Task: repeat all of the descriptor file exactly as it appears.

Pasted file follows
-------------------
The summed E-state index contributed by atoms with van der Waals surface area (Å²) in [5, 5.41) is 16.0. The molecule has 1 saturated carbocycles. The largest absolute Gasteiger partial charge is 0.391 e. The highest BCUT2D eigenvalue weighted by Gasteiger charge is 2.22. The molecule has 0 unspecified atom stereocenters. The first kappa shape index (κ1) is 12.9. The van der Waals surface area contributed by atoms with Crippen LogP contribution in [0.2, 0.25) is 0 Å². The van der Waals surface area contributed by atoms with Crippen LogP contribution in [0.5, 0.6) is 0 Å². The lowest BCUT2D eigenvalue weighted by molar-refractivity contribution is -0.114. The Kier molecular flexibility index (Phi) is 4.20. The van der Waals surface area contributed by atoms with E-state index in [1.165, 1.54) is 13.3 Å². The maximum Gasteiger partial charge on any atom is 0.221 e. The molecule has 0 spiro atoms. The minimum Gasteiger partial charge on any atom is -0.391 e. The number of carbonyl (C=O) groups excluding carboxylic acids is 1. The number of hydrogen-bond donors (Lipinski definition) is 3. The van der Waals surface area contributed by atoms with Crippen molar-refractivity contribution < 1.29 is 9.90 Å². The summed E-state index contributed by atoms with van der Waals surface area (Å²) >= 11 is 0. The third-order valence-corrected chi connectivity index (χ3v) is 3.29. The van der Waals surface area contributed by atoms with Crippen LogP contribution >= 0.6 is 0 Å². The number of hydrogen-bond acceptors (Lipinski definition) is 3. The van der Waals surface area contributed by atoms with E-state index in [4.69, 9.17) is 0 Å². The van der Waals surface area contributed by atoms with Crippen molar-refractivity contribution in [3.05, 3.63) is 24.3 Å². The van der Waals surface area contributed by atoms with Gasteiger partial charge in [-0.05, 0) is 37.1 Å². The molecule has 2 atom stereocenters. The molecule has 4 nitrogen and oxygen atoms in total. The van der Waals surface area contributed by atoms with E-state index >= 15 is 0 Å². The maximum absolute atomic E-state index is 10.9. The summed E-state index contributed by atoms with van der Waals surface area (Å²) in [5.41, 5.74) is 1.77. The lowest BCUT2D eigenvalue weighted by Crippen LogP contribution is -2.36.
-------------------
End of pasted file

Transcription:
The summed E-state index contributed by atoms with van der Waals surface area (Å²) in [5, 5.41) is 16.0. The molecule has 1 saturated carbocycles. The largest absolute Gasteiger partial charge is 0.391 e. The highest BCUT2D eigenvalue weighted by Gasteiger charge is 2.22. The molecule has 0 unspecified atom stereocenters. The first kappa shape index (κ1) is 12.9. The van der Waals surface area contributed by atoms with Crippen LogP contribution in [0.2, 0.25) is 0 Å². The van der Waals surface area contributed by atoms with Crippen LogP contribution in [0.5, 0.6) is 0 Å². The lowest BCUT2D eigenvalue weighted by molar-refractivity contribution is -0.114. The Kier molecular flexibility index (Phi) is 4.20. The van der Waals surface area contributed by atoms with E-state index in [1.165, 1.54) is 13.3 Å². The maximum Gasteiger partial charge on any atom is 0.221 e. The molecule has 0 spiro atoms. The minimum Gasteiger partial charge on any atom is -0.391 e. The number of carbonyl (C=O) groups excluding carboxylic acids is 1. The number of hydrogen-bond donors (Lipinski definition) is 3. The van der Waals surface area contributed by atoms with Crippen molar-refractivity contribution < 1.29 is 9.90 Å². The summed E-state index contributed by atoms with van der Waals surface area (Å²) >= 11 is 0. The third-order valence-corrected chi connectivity index (χ3v) is 3.29. The van der Waals surface area contributed by atoms with Crippen LogP contribution >= 0.6 is 0 Å². The number of hydrogen-bond acceptors (Lipinski definition) is 3. The van der Waals surface area contributed by atoms with E-state index in [4.69, 9.17) is 0 Å². The van der Waals surface area contributed by atoms with Crippen molar-refractivity contribution in [3.05, 3.63) is 24.3 Å². The van der Waals surface area contributed by atoms with Gasteiger partial charge in [-0.05, 0) is 37.1 Å². The molecule has 2 atom stereocenters. The molecule has 4 nitrogen and oxygen atoms in total. The van der Waals surface area contributed by atoms with E-state index >= 15 is 0 Å². The maximum absolute atomic E-state index is 10.9. The summed E-state index contributed by atoms with van der Waals surface area (Å²) in [5.41, 5.74) is 1.77. The lowest BCUT2D eigenvalue weighted by Crippen LogP contribution is -2.36.